While Olmert Was Talking

A leader is tested by his actions, and several actions by Olmert are not in line with the image being drawn by his partners in Labor and his supporters in Meretz.

Veteran activists of the left who have met Ehud Olmert recently report that the prime minister is determined to pull out from the territories and bring the conflict to an end. They say Olmert recognizes that a failure of the Israeli-Palestinian-American summit in Annapolis means a victory for the extremists of the settlements, Hamas and Iran. They say that were it only up to him, the prime minister would make a deal with Palestinian Authority Chairman Mahmoud Abbas. They claim that were it not for his problematic party and coalition colleagues, he would sign a deal similar to the Clinton proposals and the Geneva Initiative. Nothing less. The threats to tear the coalition apart by Avigdor Lieberman of Yisrael Beiteinu and Eli Yishai of Shas have transformed the prime minister into the darling of the peace camp and a claimant in the media to the title of etrog - a fruit carefully wrapped in cotton wool for protection.

Do we really have a new Olmert before us, or merely an experienced lawyer who knows how to sing the tunes that the judges like to hear? How will we know whether the prime minister is really ready to pay the price of an agreement - quitting 90 percent of the West Bank and dividing Jerusalem - or whether this is part of a survival game by a politician in trouble? As the Americans say, the proof is in the pudding. A leader, like any other mortal, is tested by his actions, not his sweet talk. And several actions by Olmert and his government are not in line with the image being drawn by his partners in Labor and his supporters in Meretz. These actions, along with various failures, not only contradict his peace declarations, but undermine the path to peace.

What weight does the prime minister's talk about the need for reconciliation with the Palestinians have when at the same time he pushes a decision to resume construction work at the Temple Mount's Mughrabi Gate through the Ministerial Committee on Legislation? It is hard to believe that an experienced politician like Olmert did not take into account that work at this sensitive site could sabotage the negotiations with Abbas. Only nine months ago, at this very site, he received a reminder of the disturbances over the Western Wall tunnels in September 1996, and of the intifada that began on the Temple Mount seven years ago. Who but he, who was mayor of Jerusalem for years, better knows that the Temple Mount/Haram al-Sharif is one large powder keg that can explode at the slightest spark? Were it not for the exposure the decision received in the press, the appeal filed by Minister Ghaleb Majadele, the protests of Jordan and Egypt and the "query" from Condoleezza Rice, it is possible the Annapolis summit would have come to a halt at the Mughrabi Gate.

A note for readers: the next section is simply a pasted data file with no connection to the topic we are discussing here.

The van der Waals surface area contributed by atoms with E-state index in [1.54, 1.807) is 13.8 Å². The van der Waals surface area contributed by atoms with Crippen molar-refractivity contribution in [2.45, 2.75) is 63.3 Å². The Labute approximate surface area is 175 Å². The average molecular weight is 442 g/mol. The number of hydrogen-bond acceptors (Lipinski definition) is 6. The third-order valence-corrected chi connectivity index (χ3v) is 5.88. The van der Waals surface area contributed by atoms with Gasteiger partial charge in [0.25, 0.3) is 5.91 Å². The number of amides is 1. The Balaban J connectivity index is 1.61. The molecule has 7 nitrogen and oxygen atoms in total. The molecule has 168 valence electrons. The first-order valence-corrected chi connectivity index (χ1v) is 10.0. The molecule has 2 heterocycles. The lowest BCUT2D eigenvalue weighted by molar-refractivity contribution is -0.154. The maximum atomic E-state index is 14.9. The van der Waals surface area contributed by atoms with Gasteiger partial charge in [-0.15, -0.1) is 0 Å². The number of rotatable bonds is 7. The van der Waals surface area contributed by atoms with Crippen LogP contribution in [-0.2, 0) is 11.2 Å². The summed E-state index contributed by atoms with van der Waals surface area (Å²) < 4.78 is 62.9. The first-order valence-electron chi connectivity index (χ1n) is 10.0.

And how should a Palestinian farmer from Mount Hebron interpret the newspaper reports about the Israeli government's willingness to evacuate most of the West Bank when the Israel Defense Forces expropriate even more of his land to set up lighting for the Jewish thugs at the nearby outpost who destroy his olive grove? What is the value of Olmert's commitment to evacuate outposts and his talk about a two-state solution at a time when his deputy, Haim Ramon, is distributing a new document in the cabinet whose purpose is to expand settlements and even set up "new neighborhoods" that the government authorized back when Yitzhak Shamir was prime minister?

Olmert's advocates on the left guarantee his sincerity and say that he long since came to terms with relinquishing the territories east of the separation fence. They should ask him why, if so, he derailed the voluntary evacuation bill put forth by 16 Labor and Meretz MKs. Deputy Minister Ami Ayalon, who was among the bill's signatories, argues that those who oppose it transform thousands of Israelis into hostages. But according to Olmert, the negotiations do not even relate to the communities on the eastern side of the fence; anyone who reads the newspapers knows that in the best-case scenario, the final agreement will leave Israel with the large settlement blocs west of the fence. If the prime minister indeed intends to evacuate the 74 settlements between the fence and the Jordan river, what is he waiting for? According to the surveys carried out by One Home, a nongovernmental organization promoting voluntary evacuation, half of the 20,000 families living in these settlements, some of which are withering away, are not interested in undergoing the tribulations experienced by the Gaza Strip evacuees.

Our sages taught: "Your actions will bring you closer and your actions will distance you." Your actions, my dear friends on the left, not your words.